But, the story goes, at some point we just started granted corporate charters to anyone who wanted to start a business, and eventually the purpose of business changed to simply earning money for shareholders—with a big push from Milton Friedman. As a consequence, this all-encompassing purpose suppressed ethical behavior, so that corporations are now willing to do anything legal to make a buck, including
warming our planet, oppressing the disadvantaged, and avoiding responsibility for taxes.
Like many mythologies, there are a few holes here. Does anyone think early Dutch and English trading companies were unmitigated forces for good? That railroads and canal companies cared about human rights and living wages? Or that all for profit entities created for general purposes (that’s how we do it today) are bad? Volkswagen had a purpose of becoming the biggest car manufacturer in the world and look what we got. Perhaps the relevant distinction is not purpose, but something more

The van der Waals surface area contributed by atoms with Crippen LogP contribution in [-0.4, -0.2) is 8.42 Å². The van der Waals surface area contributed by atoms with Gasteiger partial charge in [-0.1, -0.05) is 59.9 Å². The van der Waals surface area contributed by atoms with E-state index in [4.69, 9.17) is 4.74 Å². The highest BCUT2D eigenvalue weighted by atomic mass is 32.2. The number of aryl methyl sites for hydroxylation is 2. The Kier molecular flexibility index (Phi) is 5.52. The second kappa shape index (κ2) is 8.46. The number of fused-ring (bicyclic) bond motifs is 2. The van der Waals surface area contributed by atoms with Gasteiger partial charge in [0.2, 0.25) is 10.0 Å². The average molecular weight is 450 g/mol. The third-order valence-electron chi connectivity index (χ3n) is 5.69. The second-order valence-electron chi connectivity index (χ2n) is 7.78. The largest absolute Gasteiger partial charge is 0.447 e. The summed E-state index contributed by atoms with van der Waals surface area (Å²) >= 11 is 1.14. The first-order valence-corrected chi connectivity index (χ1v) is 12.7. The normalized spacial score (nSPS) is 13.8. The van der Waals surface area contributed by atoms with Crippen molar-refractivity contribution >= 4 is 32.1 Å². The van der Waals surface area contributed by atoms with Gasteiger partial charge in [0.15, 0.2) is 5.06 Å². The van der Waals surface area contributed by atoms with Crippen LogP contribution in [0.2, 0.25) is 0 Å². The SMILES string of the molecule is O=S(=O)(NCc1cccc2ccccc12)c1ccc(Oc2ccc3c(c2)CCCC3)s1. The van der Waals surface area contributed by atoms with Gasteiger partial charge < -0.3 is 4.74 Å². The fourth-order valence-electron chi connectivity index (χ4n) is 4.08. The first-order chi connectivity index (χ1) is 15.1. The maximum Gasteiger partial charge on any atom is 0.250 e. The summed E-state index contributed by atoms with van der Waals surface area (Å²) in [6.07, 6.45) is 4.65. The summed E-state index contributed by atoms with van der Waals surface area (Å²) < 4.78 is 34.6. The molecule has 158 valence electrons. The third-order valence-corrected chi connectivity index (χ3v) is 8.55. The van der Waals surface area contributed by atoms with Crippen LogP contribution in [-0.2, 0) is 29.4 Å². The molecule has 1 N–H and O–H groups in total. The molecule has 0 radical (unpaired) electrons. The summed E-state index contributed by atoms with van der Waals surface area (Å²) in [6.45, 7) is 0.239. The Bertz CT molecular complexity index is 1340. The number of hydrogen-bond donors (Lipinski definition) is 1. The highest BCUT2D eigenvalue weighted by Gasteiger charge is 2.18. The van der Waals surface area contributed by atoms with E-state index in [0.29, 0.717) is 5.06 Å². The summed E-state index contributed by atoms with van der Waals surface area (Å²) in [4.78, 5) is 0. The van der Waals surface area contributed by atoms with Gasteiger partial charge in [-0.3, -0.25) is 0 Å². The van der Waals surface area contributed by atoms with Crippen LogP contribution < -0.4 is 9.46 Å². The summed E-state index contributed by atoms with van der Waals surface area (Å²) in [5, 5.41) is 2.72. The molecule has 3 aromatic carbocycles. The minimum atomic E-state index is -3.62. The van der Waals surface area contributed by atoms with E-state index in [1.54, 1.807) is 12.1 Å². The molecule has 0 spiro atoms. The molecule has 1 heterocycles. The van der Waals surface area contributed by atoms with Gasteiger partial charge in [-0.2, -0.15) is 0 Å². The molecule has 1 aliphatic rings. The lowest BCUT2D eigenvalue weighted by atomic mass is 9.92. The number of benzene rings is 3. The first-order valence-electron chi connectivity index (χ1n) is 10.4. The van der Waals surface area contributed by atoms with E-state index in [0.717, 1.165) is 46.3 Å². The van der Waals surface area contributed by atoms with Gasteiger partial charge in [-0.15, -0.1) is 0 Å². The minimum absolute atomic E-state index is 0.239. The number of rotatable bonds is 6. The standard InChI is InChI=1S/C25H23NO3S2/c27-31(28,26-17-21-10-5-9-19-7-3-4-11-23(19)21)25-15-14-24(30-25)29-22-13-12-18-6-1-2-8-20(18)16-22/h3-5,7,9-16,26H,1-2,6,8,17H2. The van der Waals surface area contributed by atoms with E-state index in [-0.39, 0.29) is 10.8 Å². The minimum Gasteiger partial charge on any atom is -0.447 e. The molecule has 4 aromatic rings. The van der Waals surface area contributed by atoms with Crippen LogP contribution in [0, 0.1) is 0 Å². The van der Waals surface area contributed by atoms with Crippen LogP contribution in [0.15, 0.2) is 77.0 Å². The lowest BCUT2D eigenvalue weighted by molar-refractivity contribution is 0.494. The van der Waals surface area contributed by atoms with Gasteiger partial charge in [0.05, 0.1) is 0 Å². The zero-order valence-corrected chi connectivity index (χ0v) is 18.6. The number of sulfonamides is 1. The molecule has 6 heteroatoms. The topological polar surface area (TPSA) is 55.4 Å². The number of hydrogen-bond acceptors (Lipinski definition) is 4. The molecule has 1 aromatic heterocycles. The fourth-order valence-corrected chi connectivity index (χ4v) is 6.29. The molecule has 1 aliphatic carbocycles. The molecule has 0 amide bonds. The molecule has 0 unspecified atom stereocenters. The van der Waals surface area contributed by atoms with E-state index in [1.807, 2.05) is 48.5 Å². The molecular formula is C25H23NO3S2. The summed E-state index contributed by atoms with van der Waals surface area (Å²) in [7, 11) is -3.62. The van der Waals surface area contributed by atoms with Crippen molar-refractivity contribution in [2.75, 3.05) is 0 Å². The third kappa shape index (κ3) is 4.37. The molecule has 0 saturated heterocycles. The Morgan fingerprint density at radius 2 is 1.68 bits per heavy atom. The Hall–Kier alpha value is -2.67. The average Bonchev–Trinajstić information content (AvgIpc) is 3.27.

PROFITS CAN BE GOOD, EVEN IF GREED IS BAD
What would it mean for corporations to have a “higher purpose” than profits in a market economy? We actually rely on the profit motive to discover the correct prices for labor, goods and services. When market economies work efficiently, they create much more wealth to go around than economies where someone in authority just decides how much grain should be grown, how many widgets should be made, etc. That’s why capitalism outperforms
The problem with corporations isn’t that they chase profits instead of “purpose.” The problem is that all profits are not equal. Some are derived from efficiency and innovation that help the world make more from less (think solar panels). But other profits are derived from circumstances where markets fail, such as when the costs of an activity are borne by people who don’t have a say (think about a
polluting factory). Government tries to protect us from the “negative externalities” involved in such greedy profits, but it doesn’t always succeed.